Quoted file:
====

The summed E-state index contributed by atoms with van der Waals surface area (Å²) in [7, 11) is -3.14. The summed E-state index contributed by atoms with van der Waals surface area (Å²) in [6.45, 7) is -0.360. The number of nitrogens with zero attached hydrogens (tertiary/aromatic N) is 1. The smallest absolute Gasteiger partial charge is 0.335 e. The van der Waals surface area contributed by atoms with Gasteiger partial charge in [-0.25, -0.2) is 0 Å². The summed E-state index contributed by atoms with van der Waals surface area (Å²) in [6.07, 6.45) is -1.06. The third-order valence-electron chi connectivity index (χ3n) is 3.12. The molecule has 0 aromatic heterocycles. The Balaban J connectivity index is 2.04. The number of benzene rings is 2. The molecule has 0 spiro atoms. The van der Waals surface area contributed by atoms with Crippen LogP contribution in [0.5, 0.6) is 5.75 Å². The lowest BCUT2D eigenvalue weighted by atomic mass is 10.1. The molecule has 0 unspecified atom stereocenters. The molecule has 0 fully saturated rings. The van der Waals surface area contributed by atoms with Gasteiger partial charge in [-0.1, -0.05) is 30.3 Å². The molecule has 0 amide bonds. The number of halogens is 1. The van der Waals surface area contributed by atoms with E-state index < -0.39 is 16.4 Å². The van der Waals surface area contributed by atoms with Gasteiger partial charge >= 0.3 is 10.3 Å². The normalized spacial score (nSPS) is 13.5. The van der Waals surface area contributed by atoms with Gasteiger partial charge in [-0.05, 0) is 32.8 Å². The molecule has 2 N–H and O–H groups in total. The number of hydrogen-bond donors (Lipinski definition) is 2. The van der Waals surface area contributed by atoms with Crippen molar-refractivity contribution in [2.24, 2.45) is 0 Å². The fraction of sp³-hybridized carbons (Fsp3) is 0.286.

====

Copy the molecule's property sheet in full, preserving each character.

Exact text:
The summed E-state index contributed by atoms with van der Waals surface area (Å²) in [7, 11) is -3.14. The summed E-state index contributed by atoms with van der Waals surface area (Å²) in [6.45, 7) is -0.360. The number of nitrogens with zero attached hydrogens (tertiary/aromatic N) is 1. The smallest absolute Gasteiger partial charge is 0.335 e. The van der Waals surface area contributed by atoms with Gasteiger partial charge in [-0.25, -0.2) is 0 Å². The summed E-state index contributed by atoms with van der Waals surface area (Å²) in [6.07, 6.45) is -1.06. The third-order valence-electron chi connectivity index (χ3n) is 3.12. The molecule has 0 aromatic heterocycles. The Balaban J connectivity index is 2.04. The number of benzene rings is 2. The molecule has 0 spiro atoms. The van der Waals surface area contributed by atoms with Crippen LogP contribution in [0.5, 0.6) is 5.75 Å². The lowest BCUT2D eigenvalue weighted by atomic mass is 10.1. The molecule has 0 unspecified atom stereocenters. The molecule has 0 fully saturated rings. The van der Waals surface area contributed by atoms with Gasteiger partial charge in [-0.1, -0.05) is 30.3 Å². The molecule has 0 amide bonds. The number of halogens is 1. The van der Waals surface area contributed by atoms with E-state index < -0.39 is 16.4 Å². The van der Waals surface area contributed by atoms with Gasteiger partial charge >= 0.3 is 10.3 Å². The normalized spacial score (nSPS) is 13.5. The van der Waals surface area contributed by atoms with Gasteiger partial charge in [-0.05, 0) is 32.8 Å². The molecule has 2 N–H and O–H groups in total. The number of hydrogen-bond donors (Lipinski definition) is 2. The van der Waals surface area contributed by atoms with Crippen molar-refractivity contribution in [2.24, 2.45) is 0 Å². The fraction of sp³-hybridized carbons (Fsp3) is 0.286.